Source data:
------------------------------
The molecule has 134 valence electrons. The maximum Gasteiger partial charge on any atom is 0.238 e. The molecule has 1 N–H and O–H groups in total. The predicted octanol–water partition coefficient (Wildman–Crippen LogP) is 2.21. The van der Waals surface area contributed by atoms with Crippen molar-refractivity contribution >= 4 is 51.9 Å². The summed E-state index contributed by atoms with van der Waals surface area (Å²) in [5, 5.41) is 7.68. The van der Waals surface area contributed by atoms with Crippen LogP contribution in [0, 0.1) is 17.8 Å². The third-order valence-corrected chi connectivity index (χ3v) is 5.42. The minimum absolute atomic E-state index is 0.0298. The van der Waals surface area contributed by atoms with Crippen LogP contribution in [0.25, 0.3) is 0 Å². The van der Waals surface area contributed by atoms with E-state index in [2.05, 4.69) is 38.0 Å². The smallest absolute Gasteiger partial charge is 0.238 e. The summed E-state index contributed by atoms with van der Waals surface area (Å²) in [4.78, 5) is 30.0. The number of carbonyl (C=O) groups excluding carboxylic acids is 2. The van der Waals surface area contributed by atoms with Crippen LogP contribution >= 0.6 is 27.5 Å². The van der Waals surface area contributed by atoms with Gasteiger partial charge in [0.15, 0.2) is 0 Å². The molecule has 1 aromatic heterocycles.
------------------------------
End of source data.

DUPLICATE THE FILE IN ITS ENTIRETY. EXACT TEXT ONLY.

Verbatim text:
The molecule has 134 valence electrons. The maximum Gasteiger partial charge on any atom is 0.238 e. The molecule has 1 N–H and O–H groups in total. The predicted octanol–water partition coefficient (Wildman–Crippen LogP) is 2.21. The van der Waals surface area contributed by atoms with Crippen molar-refractivity contribution >= 4 is 51.9 Å². The summed E-state index contributed by atoms with van der Waals surface area (Å²) in [5, 5.41) is 7.68. The van der Waals surface area contributed by atoms with Crippen LogP contribution in [0, 0.1) is 17.8 Å². The third-order valence-corrected chi connectivity index (χ3v) is 5.42. The minimum absolute atomic E-state index is 0.0298. The van der Waals surface area contributed by atoms with Crippen LogP contribution in [0.25, 0.3) is 0 Å². The van der Waals surface area contributed by atoms with E-state index in [2.05, 4.69) is 38.0 Å². The smallest absolute Gasteiger partial charge is 0.238 e. The summed E-state index contributed by atoms with van der Waals surface area (Å²) in [4.78, 5) is 30.0. The number of carbonyl (C=O) groups excluding carboxylic acids is 2. The van der Waals surface area contributed by atoms with Crippen LogP contribution >= 0.6 is 27.5 Å². The van der Waals surface area contributed by atoms with Gasteiger partial charge in [0.15, 0.2) is 0 Å². The molecule has 1 aromatic heterocycles.